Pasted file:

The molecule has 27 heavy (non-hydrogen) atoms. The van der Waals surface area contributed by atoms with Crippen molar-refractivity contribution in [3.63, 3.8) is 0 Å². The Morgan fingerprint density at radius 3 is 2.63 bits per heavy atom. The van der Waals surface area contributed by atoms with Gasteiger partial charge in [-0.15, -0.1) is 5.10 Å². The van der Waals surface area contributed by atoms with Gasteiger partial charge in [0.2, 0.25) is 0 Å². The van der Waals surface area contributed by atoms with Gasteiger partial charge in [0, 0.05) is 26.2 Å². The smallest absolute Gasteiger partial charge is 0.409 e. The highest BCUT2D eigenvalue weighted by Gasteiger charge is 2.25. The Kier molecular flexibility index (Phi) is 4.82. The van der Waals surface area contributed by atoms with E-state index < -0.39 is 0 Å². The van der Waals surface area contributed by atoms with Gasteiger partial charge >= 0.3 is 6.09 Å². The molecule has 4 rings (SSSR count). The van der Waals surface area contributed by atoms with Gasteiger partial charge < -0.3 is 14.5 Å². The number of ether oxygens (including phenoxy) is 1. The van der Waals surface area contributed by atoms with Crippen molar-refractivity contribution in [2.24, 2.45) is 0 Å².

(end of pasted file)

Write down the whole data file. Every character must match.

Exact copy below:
The molecule has 27 heavy (non-hydrogen) atoms. The van der Waals surface area contributed by atoms with Crippen molar-refractivity contribution in [3.63, 3.8) is 0 Å². The Morgan fingerprint density at radius 3 is 2.63 bits per heavy atom. The van der Waals surface area contributed by atoms with Gasteiger partial charge in [-0.15, -0.1) is 5.10 Å². The van der Waals surface area contributed by atoms with Gasteiger partial charge in [0.2, 0.25) is 0 Å². The van der Waals surface area contributed by atoms with Gasteiger partial charge in [0, 0.05) is 26.2 Å². The smallest absolute Gasteiger partial charge is 0.409 e. The highest BCUT2D eigenvalue weighted by Gasteiger charge is 2.25. The Kier molecular flexibility index (Phi) is 4.82. The van der Waals surface area contributed by atoms with E-state index < -0.39 is 0 Å². The van der Waals surface area contributed by atoms with Gasteiger partial charge >= 0.3 is 6.09 Å². The molecule has 4 rings (SSSR count). The van der Waals surface area contributed by atoms with Gasteiger partial charge < -0.3 is 14.5 Å². The number of ether oxygens (including phenoxy) is 1. The van der Waals surface area contributed by atoms with Crippen molar-refractivity contribution in [2.24, 2.45) is 0 Å².